According to three recent studies, one big change could go a long way toward addressing all three of these crises. By transitioning, on a global scale, to organic regenerative agriculture, we could feed more people, sequester more carbon and improve the economic prospects for farmers.
Three crises, one solution—a solution that will require a massive overhaul of food and farming policy, and a paradigm change in consumer behavior.
Can we act in time?
World hunger still on the rise
Large-scale, industrial agriculture has long been touted as the solution to feeding the world. But despite the planting of more than 457 million acres of genetically modified (GM) crops in 28 countries worldwide, a new report reveals that world hunger is actually getting worse, not better.
In “The State of Food Security and Nutrition in the World,” the Food and Agriculture Organization of the United Nations (FAO) reports that world hunger is on the rise for the third year in a row. The number of people suffering worldwide from food insecurity reached nearly 821 million in 2017, an increase from about 804 million the year before.
The FAO report highlights the relationship between climate change-related disasters and the “downward spiral of increased food insecurity and malnutrition:
Climate-related disasters create and sustain poverty, contributing to increased food insecurity and malnutrition as well as current and future vulnerability to climate extremes. They also have impacts on livelihoods and livelihoods assets – especially of the poor – contributing to greater risk of food insecurity and malnutrition. Prolonged or recurrent climate extremes lead to diminished coping capacity, loss of livelihoods, distress migration and destitution.
The FAO report pinpoints the need for resilience-focused strategies as means of addressing hunger and malnutrition:
Addressing climate variability and extremes and their impact on food security and nutrition requires a focus on resilience.
Regenerative agriculture, with its focus on biodiversity and soil health which increases the soil’s capacity to retain water during periods of drought, has the potential to build resilient local farming systems that provide abundant, nutritious food.
Healthy soil sequesters more carbon
A recent study published by the University of California-Berkley found that certain agricultural techniques focused on restoring soil health, such as cover cropping, purposeful grazing and the planting of legumes on rangelands, can help sequester enough carbon in the soil to make a significant contribution in the global fight against climate change.
When combined with “aggressive carbon emission reductions,” the researchers determined that soil carbon sequestration is the most effective—and also one of the most low-tech—tools available to help slow global warming.
In an article for Berkeley News, Whendee Silver, senior author of the study and professor of environmental science, policy and management at UC Berkeley, said:
"As someone who has been working on carbon sequestration for a long time, I have always had this question in the back of my mind, 'Will sequestration in soils make a difference with climate change at a global scale?' We found that there are a wide range of practices deployable on a large scale that could have a detectable worldwide impact. A big take-home message is that we know how to do this, it is achievable."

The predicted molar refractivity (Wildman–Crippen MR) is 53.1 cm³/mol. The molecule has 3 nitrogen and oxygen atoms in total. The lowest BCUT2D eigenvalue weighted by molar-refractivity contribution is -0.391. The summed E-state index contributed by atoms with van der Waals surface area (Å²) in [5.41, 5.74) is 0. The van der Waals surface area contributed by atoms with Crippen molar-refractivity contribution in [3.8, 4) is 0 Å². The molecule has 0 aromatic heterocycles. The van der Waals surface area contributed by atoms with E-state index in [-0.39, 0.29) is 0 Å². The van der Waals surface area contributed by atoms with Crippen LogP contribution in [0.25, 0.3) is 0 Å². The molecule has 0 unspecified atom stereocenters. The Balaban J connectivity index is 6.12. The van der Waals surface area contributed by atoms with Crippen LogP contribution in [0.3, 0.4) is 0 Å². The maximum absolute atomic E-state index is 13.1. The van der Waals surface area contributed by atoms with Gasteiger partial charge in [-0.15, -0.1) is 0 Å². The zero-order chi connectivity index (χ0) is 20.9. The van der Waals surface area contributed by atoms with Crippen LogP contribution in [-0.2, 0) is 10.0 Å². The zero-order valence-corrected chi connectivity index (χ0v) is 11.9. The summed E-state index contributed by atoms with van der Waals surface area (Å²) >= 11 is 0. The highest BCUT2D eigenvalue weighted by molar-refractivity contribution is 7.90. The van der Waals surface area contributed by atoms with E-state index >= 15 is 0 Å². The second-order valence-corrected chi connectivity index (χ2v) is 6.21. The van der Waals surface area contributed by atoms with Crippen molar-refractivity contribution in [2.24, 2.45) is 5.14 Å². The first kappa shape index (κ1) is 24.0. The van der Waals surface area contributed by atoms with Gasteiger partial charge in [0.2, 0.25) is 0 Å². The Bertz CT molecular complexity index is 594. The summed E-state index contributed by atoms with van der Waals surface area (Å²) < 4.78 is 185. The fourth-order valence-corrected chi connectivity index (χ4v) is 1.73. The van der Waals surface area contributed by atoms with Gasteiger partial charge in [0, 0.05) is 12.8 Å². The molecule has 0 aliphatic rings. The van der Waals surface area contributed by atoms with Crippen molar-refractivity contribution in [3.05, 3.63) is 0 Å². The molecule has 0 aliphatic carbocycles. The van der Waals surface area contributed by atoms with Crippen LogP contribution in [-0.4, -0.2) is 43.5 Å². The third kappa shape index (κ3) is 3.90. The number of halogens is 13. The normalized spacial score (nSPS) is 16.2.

The researchers also found that using biochar—a charcoal-like substance that’s made by burning organic material from agricultural and forestry wastes in an oxygen-free environment—can help farmers sequester even more carbon in the soil.
Biochar is extremely beneficial in the fight against climate change as it can sequester a billion tons of carbon annually, and hold it in the soil for thousands of years. Biochar also contributes to food security by increasing crop yields and retaining more water in areas prone to drought. (Learn more about biochar here and here.)
Healthy farming means healthy profits for farmers
Farming in a way that protects nature can be of benefit to the environment as well as the economic livelihood of farmers, according to a new study published in the journal Nature Sustainability. A global assessment by more than a dozen scientists in five countries found that nearly one-third of the world’s farms have adopted more environmentally friendly practices while continuing to be productive.
Using information on hundreds of projects and initiatives worldwide, researchers found that environmentally friendly practices, such as no-till, pasture and forage redesign, conservation agriculture and silvopasture, the practice of incorporating trees on farmland to provide shelter for livestock, are being used on 163 million farms covering more than a billion acres.
"Although we have a long way to go, I'm impressed by how far farmers across the world and especially in less developed countries have come in moving our food-production systems in a healthy direction," said John Reganold, Washington State University Regents Professor of Soil Science and Agroecology and a co-author of the paper.
Both time and research have shown that industrial, chemical-intensive agriculture is not the solution to feeding the world, and is in fact moving us backwards in terms of being able to solve world hunger, while at the same time reversing global warming.
If we want to build a healthy planet with a stable climate, we must invest in a food and farming system that promotes healthy humans, healthy animals, healthy plants and healthy soil.